Having trouble closing sales? A fresh approach and a few simple techniques can make a big difference in your results.
Are salespeople born or are they made?
Well, it’s obvious that some people have natural abilities that make them more at ease in a sales role. But you’d better develop at least a basic comfort level when it comes to presenting your company’s services or products in a way that puts you in a position to succeed.
If you don’t like selling, you have a lot of company. To help you jump-start your efforts, here are some tips on selling for the non-salesperson.
Change Your Approach
Think about “serving,” not “selling.”
When seeing a prospect, especially for the first time, approach the meeting as a kind of problem-solving mission. Your job is to serve the customer – help him find solutions, grow his business and increase his profits. If you go in to a meeting with the goal of pushing a particular product, you’ll have a very rough time closing the sale.
On the other hand, if you focus on the customer’s problems (What’s the itch you can scratch?) a sale becomes a natural result of your conversations, and that’s a win for you both.
As a bonus, focusing on the customer will make you more relaxed, less nervous, and let you come across as more natural and likable. People buy from people they like!
During that first meeting, go easy on the brochures, hard numbers and technical information. Don’t take yourself too seriously. Naturally, you’ll want to show a level of expertise and experience, but don’t overwhelm your prospect with how much you know. Concentrate on building a comfort level and keep the attention on the his needs.
Promise to send information supporting what you discussed and have it mailed the same day, if possible. This also gives you an opportunity to contact him to answer questions later on.
Provide Valuable Information
This is different from the information you’ll send about your company. When it comes to presenting independent information that might help a prospect, it’s actually hard to communicate too much.
Keep a file of links to news stories, reports, magazine articles, trade show announcements, conference agendas and any other bits of information that your prospect might appreciate and send them on a regular basis. This reinforces the notion that you care about his company’s success.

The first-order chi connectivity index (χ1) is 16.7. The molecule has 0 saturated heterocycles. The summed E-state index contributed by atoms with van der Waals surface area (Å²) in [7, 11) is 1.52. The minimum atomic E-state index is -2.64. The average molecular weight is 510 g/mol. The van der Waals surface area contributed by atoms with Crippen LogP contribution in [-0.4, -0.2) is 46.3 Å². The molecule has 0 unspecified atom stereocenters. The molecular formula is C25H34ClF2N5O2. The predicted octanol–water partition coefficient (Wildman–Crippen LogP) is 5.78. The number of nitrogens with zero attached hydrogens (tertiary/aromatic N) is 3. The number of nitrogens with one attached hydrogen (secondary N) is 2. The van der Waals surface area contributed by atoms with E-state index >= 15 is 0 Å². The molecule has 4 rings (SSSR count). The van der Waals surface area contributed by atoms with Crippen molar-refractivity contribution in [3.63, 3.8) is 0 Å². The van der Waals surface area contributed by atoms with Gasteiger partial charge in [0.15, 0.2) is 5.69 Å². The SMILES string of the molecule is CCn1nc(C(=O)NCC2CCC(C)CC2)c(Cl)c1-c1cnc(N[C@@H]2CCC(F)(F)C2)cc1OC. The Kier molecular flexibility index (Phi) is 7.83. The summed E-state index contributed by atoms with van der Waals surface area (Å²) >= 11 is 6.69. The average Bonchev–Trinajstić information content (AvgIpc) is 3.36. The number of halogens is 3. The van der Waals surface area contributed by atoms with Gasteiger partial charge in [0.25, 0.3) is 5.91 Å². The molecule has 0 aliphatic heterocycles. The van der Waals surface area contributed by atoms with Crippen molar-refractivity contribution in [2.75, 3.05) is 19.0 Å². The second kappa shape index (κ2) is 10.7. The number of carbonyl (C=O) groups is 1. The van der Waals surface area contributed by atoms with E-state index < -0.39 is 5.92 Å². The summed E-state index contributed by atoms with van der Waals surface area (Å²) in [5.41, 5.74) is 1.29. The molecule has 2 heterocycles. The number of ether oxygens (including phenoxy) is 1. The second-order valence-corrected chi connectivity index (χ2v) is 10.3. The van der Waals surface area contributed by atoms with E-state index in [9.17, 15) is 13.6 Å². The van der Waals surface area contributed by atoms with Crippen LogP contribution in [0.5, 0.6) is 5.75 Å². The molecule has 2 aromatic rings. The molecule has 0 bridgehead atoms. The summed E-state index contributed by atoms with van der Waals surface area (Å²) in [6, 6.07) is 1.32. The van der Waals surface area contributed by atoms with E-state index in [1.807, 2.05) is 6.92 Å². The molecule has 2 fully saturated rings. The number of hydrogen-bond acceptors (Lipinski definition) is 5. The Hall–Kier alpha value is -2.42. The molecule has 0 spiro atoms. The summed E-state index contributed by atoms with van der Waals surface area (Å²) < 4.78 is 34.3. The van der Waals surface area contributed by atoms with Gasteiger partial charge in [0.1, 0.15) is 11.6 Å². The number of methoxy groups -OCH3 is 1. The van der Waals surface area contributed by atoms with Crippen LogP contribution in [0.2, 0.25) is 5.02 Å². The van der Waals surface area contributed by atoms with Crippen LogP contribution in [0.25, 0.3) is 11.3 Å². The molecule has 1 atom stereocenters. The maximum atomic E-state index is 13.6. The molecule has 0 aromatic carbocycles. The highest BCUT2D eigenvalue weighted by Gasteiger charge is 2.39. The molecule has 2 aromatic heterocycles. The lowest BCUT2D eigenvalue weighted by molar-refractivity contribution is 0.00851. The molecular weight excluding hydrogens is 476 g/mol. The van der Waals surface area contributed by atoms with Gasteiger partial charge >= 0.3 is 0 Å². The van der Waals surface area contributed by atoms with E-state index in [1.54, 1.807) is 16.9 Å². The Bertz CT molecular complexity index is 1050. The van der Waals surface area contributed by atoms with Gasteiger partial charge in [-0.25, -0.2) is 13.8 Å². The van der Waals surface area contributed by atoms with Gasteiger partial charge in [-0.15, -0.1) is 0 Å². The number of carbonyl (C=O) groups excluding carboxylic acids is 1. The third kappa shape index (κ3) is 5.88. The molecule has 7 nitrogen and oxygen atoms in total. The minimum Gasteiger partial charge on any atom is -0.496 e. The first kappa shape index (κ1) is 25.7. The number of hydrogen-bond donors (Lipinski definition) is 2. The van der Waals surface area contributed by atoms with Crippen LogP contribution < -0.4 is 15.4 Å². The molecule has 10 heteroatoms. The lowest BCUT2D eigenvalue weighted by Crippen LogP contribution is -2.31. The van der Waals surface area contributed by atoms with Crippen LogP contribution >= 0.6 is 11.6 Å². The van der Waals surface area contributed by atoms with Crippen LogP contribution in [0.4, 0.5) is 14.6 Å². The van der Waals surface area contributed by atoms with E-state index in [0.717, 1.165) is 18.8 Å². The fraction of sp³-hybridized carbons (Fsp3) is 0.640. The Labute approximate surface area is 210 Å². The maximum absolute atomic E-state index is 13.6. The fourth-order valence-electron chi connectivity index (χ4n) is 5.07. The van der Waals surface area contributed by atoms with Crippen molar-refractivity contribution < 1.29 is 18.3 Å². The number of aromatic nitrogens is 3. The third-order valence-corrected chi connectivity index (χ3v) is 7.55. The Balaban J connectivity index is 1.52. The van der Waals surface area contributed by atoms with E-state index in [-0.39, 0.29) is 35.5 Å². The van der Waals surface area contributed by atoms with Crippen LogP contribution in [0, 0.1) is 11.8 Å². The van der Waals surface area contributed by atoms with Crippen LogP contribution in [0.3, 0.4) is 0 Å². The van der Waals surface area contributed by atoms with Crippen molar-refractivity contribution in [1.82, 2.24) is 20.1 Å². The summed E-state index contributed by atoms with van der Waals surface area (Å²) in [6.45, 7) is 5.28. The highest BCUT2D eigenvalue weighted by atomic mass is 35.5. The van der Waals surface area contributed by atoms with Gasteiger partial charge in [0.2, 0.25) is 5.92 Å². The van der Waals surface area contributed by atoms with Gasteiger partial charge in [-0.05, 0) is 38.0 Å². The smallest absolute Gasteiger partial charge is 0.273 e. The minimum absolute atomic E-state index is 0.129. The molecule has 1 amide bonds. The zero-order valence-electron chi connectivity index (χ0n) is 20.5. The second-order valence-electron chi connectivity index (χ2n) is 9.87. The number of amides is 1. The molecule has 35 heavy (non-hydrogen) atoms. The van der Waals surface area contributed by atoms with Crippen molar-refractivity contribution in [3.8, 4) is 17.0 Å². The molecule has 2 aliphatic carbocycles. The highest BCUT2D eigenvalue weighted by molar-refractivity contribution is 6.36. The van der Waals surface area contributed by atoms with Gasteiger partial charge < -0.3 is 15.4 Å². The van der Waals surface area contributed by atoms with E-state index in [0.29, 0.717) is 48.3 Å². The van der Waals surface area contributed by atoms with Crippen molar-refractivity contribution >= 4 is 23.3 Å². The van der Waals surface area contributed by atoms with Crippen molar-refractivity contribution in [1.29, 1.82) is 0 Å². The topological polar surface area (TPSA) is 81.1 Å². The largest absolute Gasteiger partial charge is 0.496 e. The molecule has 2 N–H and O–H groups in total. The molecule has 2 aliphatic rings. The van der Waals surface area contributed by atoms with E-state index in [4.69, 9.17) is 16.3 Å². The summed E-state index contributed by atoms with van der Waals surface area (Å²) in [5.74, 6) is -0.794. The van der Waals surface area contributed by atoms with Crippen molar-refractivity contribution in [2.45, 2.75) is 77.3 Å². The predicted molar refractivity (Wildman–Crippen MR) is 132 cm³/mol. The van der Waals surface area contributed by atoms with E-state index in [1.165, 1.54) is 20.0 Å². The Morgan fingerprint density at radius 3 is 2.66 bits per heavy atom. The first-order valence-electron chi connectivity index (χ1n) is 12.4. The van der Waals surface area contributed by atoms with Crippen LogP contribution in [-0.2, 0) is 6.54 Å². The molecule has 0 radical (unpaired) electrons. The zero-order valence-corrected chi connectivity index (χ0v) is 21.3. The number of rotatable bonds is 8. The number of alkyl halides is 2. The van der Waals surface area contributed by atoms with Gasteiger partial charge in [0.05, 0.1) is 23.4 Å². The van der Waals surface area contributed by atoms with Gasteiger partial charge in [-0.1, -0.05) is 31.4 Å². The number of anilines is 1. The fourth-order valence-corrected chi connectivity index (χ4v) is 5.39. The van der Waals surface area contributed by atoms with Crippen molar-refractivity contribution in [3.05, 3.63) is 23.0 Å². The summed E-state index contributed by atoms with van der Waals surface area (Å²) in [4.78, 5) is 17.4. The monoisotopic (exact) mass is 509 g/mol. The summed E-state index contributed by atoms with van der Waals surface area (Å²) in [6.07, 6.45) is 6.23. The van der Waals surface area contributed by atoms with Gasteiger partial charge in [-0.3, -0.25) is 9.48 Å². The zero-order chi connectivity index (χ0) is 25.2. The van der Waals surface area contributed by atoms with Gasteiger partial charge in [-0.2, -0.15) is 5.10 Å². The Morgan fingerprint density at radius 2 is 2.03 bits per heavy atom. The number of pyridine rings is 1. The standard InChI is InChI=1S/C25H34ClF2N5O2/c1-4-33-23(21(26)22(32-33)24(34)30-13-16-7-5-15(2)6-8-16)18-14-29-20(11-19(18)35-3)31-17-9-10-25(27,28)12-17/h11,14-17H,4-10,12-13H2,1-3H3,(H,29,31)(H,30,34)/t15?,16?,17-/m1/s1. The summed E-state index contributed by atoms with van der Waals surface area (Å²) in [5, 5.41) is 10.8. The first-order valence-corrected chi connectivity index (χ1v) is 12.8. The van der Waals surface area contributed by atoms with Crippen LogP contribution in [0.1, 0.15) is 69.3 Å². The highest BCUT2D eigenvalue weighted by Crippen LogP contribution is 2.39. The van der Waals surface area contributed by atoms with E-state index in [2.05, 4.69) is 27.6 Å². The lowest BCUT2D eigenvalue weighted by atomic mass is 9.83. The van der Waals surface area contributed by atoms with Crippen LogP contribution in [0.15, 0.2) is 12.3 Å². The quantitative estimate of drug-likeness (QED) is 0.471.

And avoid self-promotion when providing this information, except when an article you send was written by you or someone else at your company.
Of course, you will. But try this approach.
You: Bob, I’d like to follow up with you in a week or so after I’ve had time to think about your situation and send some information to you. Is there a time of day or part of the week when you’d rather not be called?
This shows you respect Bob’s time and recognize how busy he is. People like considerate people, and people like buying from people they like.
If you want to take a customer relationship to the next level, do something nice for his kid. If you’re sincere – and you really need to be – this kind of gesture can be invaluable.
Years ago, a business associate discovered that a customer’s 12 year-old son was a huge fan of Cleveland Browns quarterback Bernie Kosar. He arranged for the boy to meet the QB at charity dinner. Kosar was very gracious, and even signed a football that would be displayed in the son’s bedroom for years.
Kosar probably would not remember the incident, but the12 year-old – and his father – never forgot it. And at last check, the father was still a client.
Did we mention that people like buying from people they like?
MP Star Financial can give you fast access to cash from your company’s invoices, often within 24 hours. Call for more information. (800) 833-3765, extension 150.